2012 K Vintners "The Beautiful" Walla Walla Valley Syrah

SKU #1187343 94-97 points Robert Parker's Wine Advocate

 Aptly named, the 2012 Syrah The Beautiful is 97% Syrah and 3% co-fermented Viognier that was fermented with 100% whole cluster and aged mostly in neutral larger barrels. Getting a few expletives in the notes, it offers gorgeous aromas and flavors of kirsch liqueur, red licorice, crushed flowers and crushed rock-like minerality to go with a full-bodied, seamless and textured profile on the palate that’s hard to resist. Give it a handful of years once released, and enjoy it over the following decade. One of the highlight (and largest) tastings for this report, the team at K Vintners consists of wild man himself, Charles Smith, and Andrew Latta and Brennon Leighton. Despite the rock star persona, when it comes to the wines, these guys are dead serious, source grapes from some of the top sites, and simply get out of the way once they’re in the winery. All of the single vineyard Syrahs are fermented with native yeasts and 100% whole cluster, and see an extended time in mostly neutral French oak puncheons...Moving to the 2012s, these were all still in barrel at the time of this tasting. As with most producers, these are a step up over the 2011s and possesses gorgeous richness while still showing the purity and freshness that’s common in the vintage...As a whole, the 2012s are certainly stronger, but these are no slouches either.  (6/2014)


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Price: $59.99

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Varietal:

Shiraz/Syrah

- One of France's noblest black grape varieties, Syrah is known for its intense and distinctive perfume reminiscent of briar fruit, tar, spice and black pepper and its firm structure. One of few black grape varietals frequently vinified on its own, the best examples of Syrah come from the Northern Rhône, particularly Hermitage, but also Côte-Rôtie, Cornas, Crozes-Hermitage and St-Joseph. These wines are very astringent in their youth, though some Crozes-Hermitage and St-Joseph can be enjoyed young, relatively speaking. Given the requisite patience, though, these wines can reveal amazing complexity and secondary fruit characteristics like plum and blackcurrant as well as subtle hints of smoke and flowers. In the Southern Rhône, Syrah is used to add structure and complexity to wines dominated by Grenache and complemented by Mourvèdre, like the more immediately drinkable Côte du Rhônes, as well as the long-lived wines of Châteauneuf-du-Pape. In recent years, plantings of Syrah have spread throughout the Languedoc-Roussillon where it is produced on its own or blended with other varietals. Outside of France, the most important Syrah growing country is easily Australia, where it is called Shiraz. Quality levels here depend greatly on yields and geography, and the wines range from bold, fruity and easy-drinking to intense and ageable, like the famed Penfolds Grange. Often bottled on its own, in Australia Syrah is also can be blended with Grenache and Mourvèdre, as in the Southern Rhône, and is increasingly combined with Cabernet Sauvignon. Syrah has also been steadily increasing in popularity in California, thanks to a group of advocates called the Rhône Rangers. Its most successful iterations come from the Central and Sonoma Coasts, where winemakers are pushing boundaries and creating some incredible wines. In recent years Syrah has also found a number of proponents in Washington State, which is definitely a region to watch for this variety.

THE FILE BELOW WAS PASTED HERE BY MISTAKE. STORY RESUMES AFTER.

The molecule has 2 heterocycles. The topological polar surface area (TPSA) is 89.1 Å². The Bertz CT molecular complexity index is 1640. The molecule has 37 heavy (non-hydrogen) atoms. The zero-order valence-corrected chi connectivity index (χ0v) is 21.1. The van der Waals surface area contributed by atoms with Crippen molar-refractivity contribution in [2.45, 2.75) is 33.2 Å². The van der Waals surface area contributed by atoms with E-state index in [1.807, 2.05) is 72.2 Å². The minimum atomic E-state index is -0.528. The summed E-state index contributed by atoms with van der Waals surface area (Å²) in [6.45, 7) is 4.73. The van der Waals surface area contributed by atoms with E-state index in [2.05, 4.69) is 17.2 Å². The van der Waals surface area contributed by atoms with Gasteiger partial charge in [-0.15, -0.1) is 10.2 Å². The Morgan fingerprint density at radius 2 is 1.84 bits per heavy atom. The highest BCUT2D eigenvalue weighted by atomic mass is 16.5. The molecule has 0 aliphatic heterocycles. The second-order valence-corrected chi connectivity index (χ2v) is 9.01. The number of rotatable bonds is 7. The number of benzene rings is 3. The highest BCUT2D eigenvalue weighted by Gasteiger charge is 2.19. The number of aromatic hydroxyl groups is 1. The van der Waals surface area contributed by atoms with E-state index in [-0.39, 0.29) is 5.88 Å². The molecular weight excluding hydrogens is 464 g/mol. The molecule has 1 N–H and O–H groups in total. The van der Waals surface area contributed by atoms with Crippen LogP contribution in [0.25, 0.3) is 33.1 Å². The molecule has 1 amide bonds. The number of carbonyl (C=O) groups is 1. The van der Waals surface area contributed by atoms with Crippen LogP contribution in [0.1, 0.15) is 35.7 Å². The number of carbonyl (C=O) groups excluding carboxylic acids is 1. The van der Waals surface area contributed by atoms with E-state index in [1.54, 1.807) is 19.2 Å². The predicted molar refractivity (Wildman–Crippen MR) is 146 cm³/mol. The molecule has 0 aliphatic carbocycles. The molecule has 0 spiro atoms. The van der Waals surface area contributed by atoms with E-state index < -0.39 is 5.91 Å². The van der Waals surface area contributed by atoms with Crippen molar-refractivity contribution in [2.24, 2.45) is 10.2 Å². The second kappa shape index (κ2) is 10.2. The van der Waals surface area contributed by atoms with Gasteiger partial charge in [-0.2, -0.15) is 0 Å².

Country:

United States

- When people consider domestic wine, they normally think about the state of California. The fine viticultural Region within California, including the Napa Valley, Sonoma, Santa Cruz Mountains, Mendocino and Santa Barbara, are capable of growing grapes of world-class quality. But there's plenty of fabulous wine coming from other states, too. Oregon, Washington and New York are also causing eyebrows (and glassware) to be raised around the world.
Sub-Region:

Washington

- Washington has become one of the most important wine producing states in the United States, and development continues to grow rapidly. In 1969, when California was exploding as a wine producer, Washington had only two wineries, but by 2000 that number had passed 100. Most of Washington's grape crop goes to uses other than wine. Merlot and Chardonnay have been the most successful in Washington. It's interesting to note that Washington's prime wine regions are located at 46° north, along the same latitude as the legendary French wine districts of Bordeaux and Burgundy. During the summer, Washington averages more than two hours more sunlight each day compared to California.